hausted frame at once dulled and intensified. They seemed to stand round him, ■with their faces so new yet so familiar—that needlewoman with her emphatic mouth— Mildmay—Lady Western—last of all, this man, who was not Susan's lover—not Susan's destroyer—but a man to be trusted "with life—to death!" Vincent put up his hands to put away from him that wonderful circle of strangers who shut out everything else in the world—even his own life—from his eyes. What were they to him? he asked, with an unspeakable bitterness in his heart. Heaven help him! they were the real creatures for whom life and the world were made—he and his poor Susan the shadows to be absorbed into, and under them; and then, with a wild, bitter, hopeless rivalry, the mind of the poor Dissenting minister came round once more to the immediate contact in which he stood—to Fordham, in whose name his sister's life had been shipwrecked, and by whom, as he divined with cruel foresight, his own hopeless love and dreams were to be made an end of. Well! what better could they come to? but it was hard to think of him, with his patrician looks, his negligent grace, his conscious superiority, and to submit to accept assistance from him even in the sorest need. These thoughts were in his mind when Mr Fordham hastily re-entered the room. A thrill of excitement now was in the long, lightly-falling step, which already Vincent, with the keen ear of rivalry, almost as quick as that of love, could recognise as it approached. The stranger was disturbed out of his composure. He shut the door and came up to the young man, who rose to meet him, with a certain excited repugnance and attraction much like Vincent's own feelings.

"You are quite right," he said, hastily; "I find letters have been coming here for some months, addressed as if to me, which Mildmay

has had. The man of the house is absent, or I should never have heard of it. I don't know what injury he may have done you; but this is an insult I don't forgive. Stop! I have every reason to believe that he has gone," said Fordham, growing darkly red, " to a house of mine, fo confirm this slander upon me. To prove that I am innocent of all share in it—I don't mean to you— you believe me, I presume?" he said, with a haughty sudden pause, looking straight in Vincent's face—

t; I will go "here Mr Fordham

stopped again, and once more looked at Vincent with that indescribable mixture of curiosity, dislike, resentment, and interest, which the eyes of the young Nonconformist repaid him fully, — " with you — if you choose. At all events, I will go to-night—to Fordham, where the scoundrel is. I cannot permit it to be believed for an hour that it is I who have done this villany. The lady you mentioned, I presume, knows1?" — he added, sharply — "knows what has happened, and whom you suspect? This must be set right at once. If you choose, we can go together."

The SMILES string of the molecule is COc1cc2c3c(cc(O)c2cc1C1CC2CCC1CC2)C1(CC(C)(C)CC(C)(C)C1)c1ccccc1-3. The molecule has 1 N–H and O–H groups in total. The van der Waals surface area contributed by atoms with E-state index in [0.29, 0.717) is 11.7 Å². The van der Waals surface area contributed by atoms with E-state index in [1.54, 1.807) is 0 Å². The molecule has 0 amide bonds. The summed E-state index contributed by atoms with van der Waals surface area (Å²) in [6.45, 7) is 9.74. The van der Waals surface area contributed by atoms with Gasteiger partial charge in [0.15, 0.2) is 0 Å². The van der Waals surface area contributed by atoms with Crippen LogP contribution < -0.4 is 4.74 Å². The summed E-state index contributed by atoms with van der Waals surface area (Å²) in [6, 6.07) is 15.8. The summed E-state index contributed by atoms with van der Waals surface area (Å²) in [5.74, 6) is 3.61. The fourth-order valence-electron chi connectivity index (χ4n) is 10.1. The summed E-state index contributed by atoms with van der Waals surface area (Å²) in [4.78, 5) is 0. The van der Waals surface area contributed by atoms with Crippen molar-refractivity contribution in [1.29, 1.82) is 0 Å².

"Where is the place?" asked Vincent, without any answer to this proposition.

Fordham looked at him with a certain haughty offence: he had made the offer as though it were a very disagreeable expedient, but resented instantly the tacit neglect of it shown by his companion.

"In Northumberland — seven miles from the railway," he said, with a kind of gratification. "Once more, I say, you can go with me if you will, which may serve us both. I don't pretend to be disinterested. My object is to have my reputation clear of this, at all events. Your object, I presume, is to get to your journey's end as early as may be. Choose for yourself. Fordham is between Durham and Morpeth— seven miles from Lamington station. You will find difficulty in getting there by yourself, and still greater difficulty in getting admission; and I repeat, if you choose it, you can go with me—or I will accompany you, if that pleases you better. Either way, there is little time to consider. The train goes at eight or nine o'clock—I forget which. I have not dined. What shall you do?"

"Thank you," said Vincent It was perhaps a greater effort to him to overcome his involuntary repugnance than it was to the stranger beside him, who had all the superior ease of superior rank and age. The Nonconformist turned away his eyes from his new companion, and made a pretence of consulting his watch. "I will take advantage of your offer," he said, coldly, withdrawing a step with instinctive reserve. On these diplomatic terms their engagement was made. Vincent declined to share the dinner which the other offered him, as one duellist might offer hospitality to another. He drove away in his Hansom, with a restrained gravity of excitement, intent upon the hour's rest and the meal which were essential to make

him anything like a match for this unexpected travelling companion. Every morsel he attempted to swallow when in Carlingford under his mother's anxious eyes, choked the excited young man; but now he ate with a certain stern appetite, and even snatched an hour's sleep and changed his dress, under this novel stimulant. Poor Susan, for whom her mother sat hopelessly watching with many a thrill of agony at home! Poor lost one, far away in the depths of the strange country in the night and darkness! Whether despair and horror enveloped her, or delirious false happiness and delusion, again she stood secondary even in her brother's thoughts. He tried to imagine it was she who occupied his mind, and wrote a hurried note to his mother to that purport; but with guilt and selfdisgust, knew in his own mind how often another shadow stood between him and his lost sister—a shadow bitterly veiled from him, turning its sweetness and its smiles upon the man who was about to help him, against whom he gnashed his teeth in the anguish of his heart.


They were but these two in the railway-carriage; no other passenger broke the silent conflict of their companionship. They sat in opposite corners, as far apart as their space would permit, but on opposite sides of the carriage as well, so that one could not move without betraying his every movement to the other's keen observation. Each of them kept possession of a window, out of which he gazed into the visible blackness of the winter night. Two or three times in the course of the long darksome chilly journey, a"laconic remark was made by one or the other with a deadly steadiness, and gravity, and facing of each other as they spoke; but no further intercourse took place